Thank you! I tried to write this and loaded program, but although I wrote a lot, there is nothing when I click that document and tried to run as usual. Does this mean there are some mistakes in my program that this emulator cannot recognize? (Because before even if there were mistakes, the code can be displayed in ROM column, however, this time there is nothing)
How should I know? I don't even know what that long list of instructions is supposed to accomplish. In your first post you talked about b to the power of a. Is this related to that? If so, your code references x and y. Is it x to the y or y to the x? Or is this multiplying x and y? What? I'm not a mind reader.
But just looking at your first three blocks of code I don't think it is doing what you want it to, whatever that happens to be.
M=D //R0 = x
The comment "R0 = x" implies that you are trying to change the value stored in R0 and set it equal to the value in the variable x. But you are doing just the opposite (which is what I suspect you actually want). You really should use the normal convention that the value on the left of the assignment operator is the target of the operation. So the comment should be "x = R0". Similarly, the comment in the block below should be "y = R1".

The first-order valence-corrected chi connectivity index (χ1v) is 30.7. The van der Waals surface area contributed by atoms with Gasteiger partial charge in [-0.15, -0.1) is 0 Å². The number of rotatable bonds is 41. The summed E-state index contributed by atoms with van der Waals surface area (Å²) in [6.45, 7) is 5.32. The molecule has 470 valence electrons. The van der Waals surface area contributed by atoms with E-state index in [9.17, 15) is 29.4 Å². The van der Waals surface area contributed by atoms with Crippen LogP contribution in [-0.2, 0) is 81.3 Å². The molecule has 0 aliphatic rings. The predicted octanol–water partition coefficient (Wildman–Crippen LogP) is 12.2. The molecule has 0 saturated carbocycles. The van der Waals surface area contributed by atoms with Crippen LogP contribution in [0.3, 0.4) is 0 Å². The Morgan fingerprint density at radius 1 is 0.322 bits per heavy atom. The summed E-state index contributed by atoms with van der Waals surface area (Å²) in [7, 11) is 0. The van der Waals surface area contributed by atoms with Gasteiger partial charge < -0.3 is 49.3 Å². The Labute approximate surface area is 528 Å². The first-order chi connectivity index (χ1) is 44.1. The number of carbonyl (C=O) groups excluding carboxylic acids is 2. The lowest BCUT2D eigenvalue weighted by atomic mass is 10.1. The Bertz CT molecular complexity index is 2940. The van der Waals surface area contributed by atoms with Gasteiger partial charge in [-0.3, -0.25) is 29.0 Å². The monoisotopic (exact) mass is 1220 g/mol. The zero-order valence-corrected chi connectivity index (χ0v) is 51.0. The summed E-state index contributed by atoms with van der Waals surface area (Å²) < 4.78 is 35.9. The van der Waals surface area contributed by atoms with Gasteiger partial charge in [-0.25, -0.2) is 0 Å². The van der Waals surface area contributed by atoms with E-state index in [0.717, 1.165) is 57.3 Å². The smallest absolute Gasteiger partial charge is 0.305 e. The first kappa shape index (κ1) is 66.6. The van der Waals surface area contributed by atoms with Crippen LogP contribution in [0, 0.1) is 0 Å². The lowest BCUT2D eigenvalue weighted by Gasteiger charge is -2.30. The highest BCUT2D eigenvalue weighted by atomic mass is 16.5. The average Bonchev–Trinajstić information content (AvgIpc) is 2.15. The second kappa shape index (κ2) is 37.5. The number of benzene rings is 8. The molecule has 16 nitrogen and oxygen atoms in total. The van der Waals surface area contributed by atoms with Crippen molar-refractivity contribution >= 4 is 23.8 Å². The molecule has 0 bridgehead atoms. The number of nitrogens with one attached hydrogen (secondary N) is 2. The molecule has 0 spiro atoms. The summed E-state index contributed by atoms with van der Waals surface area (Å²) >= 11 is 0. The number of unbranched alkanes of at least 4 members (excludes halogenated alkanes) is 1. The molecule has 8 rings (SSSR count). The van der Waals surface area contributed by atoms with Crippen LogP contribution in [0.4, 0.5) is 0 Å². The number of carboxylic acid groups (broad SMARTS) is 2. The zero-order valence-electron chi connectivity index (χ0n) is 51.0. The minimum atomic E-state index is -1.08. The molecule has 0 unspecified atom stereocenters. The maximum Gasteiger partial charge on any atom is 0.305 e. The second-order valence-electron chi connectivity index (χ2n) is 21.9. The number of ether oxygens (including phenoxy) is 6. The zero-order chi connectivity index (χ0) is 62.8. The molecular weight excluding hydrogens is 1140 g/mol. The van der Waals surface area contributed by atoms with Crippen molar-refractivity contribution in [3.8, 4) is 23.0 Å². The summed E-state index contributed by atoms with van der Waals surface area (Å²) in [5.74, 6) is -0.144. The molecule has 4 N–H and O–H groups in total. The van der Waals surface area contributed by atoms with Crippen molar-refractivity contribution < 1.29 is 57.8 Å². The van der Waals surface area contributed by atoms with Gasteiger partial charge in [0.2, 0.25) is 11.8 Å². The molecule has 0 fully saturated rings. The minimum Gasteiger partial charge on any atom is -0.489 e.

M=D //R1 = y
Now you use the normal convention for the comment "D=insum". At the very least, you need to be consistent.
M=D //insum = x
So does "insum = x" mean you want to change the value stored in insum, or the value stored in x? Since your comments have gone both ways, it's impossible to know. Again, I'm not a mind reader.
But if you want to change the value in insum, wouldn't the address of insum need to be in the A register? If your code is correct, then you are wanting to change the value in the variable x. But if so, then what was the point of the first block of code?
If you had tested your code after writing these three block of code and checking to see if the values stored in the various memory locations were what you wanted them to be, you could have found and fixed this issue before proceeding to write a bunch of code that was pretty much guaranteed to never work.
Again -- small steps, incremental development, and frequent testing are the keys to success.